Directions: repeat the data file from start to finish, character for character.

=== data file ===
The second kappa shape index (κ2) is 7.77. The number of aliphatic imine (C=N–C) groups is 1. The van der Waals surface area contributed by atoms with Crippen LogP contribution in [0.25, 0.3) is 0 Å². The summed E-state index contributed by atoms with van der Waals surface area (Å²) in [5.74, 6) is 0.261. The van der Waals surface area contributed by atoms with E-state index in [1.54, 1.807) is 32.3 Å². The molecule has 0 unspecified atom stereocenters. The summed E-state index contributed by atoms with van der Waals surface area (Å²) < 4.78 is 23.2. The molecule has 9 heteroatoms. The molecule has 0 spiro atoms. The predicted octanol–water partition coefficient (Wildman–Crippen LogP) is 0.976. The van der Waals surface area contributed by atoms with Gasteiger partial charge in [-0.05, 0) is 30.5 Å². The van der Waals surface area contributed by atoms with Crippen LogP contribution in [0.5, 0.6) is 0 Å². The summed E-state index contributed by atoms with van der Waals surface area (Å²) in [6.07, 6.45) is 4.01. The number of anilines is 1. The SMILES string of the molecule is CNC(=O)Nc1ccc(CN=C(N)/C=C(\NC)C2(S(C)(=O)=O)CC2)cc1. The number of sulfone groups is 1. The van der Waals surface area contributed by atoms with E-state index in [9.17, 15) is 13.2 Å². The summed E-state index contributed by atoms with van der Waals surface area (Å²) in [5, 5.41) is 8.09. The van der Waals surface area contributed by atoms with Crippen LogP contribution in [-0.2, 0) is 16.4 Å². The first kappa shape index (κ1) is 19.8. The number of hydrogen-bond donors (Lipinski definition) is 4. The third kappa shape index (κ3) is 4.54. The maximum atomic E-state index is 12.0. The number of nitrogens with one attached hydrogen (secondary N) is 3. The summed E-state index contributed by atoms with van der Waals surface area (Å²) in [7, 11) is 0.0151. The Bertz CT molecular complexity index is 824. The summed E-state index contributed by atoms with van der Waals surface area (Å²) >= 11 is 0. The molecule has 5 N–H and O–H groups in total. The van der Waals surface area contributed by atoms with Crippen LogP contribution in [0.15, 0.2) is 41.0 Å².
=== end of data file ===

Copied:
The second kappa shape index (κ2) is 7.77. The number of aliphatic imine (C=N–C) groups is 1. The van der Waals surface area contributed by atoms with Crippen LogP contribution in [0.25, 0.3) is 0 Å². The summed E-state index contributed by atoms with van der Waals surface area (Å²) in [5.74, 6) is 0.261. The van der Waals surface area contributed by atoms with E-state index in [1.54, 1.807) is 32.3 Å². The molecule has 0 unspecified atom stereocenters. The summed E-state index contributed by atoms with van der Waals surface area (Å²) < 4.78 is 23.2. The molecule has 9 heteroatoms. The molecule has 0 spiro atoms. The predicted octanol–water partition coefficient (Wildman–Crippen LogP) is 0.976. The van der Waals surface area contributed by atoms with Gasteiger partial charge in [-0.05, 0) is 30.5 Å². The van der Waals surface area contributed by atoms with Crippen LogP contribution in [0.5, 0.6) is 0 Å². The summed E-state index contributed by atoms with van der Waals surface area (Å²) in [6.07, 6.45) is 4.01. The number of anilines is 1. The SMILES string of the molecule is CNC(=O)Nc1ccc(CN=C(N)/C=C(\NC)C2(S(C)(=O)=O)CC2)cc1. The number of sulfone groups is 1. The van der Waals surface area contributed by atoms with E-state index in [9.17, 15) is 13.2 Å². The summed E-state index contributed by atoms with van der Waals surface area (Å²) in [5, 5.41) is 8.09. The van der Waals surface area contributed by atoms with Crippen LogP contribution in [-0.2, 0) is 16.4 Å². The first kappa shape index (κ1) is 19.8. The number of hydrogen-bond donors (Lipinski definition) is 4. The third kappa shape index (κ3) is 4.54. The maximum atomic E-state index is 12.0. The number of nitrogens with one attached hydrogen (secondary N) is 3. The summed E-state index contributed by atoms with van der Waals surface area (Å²) in [7, 11) is 0.0151. The Bertz CT molecular complexity index is 824. The summed E-state index contributed by atoms with van der Waals surface area (Å²) >= 11 is 0. The molecule has 5 N–H and O–H groups in total. The van der Waals surface area contributed by atoms with Crippen LogP contribution in [0.15, 0.2) is 41.0 Å².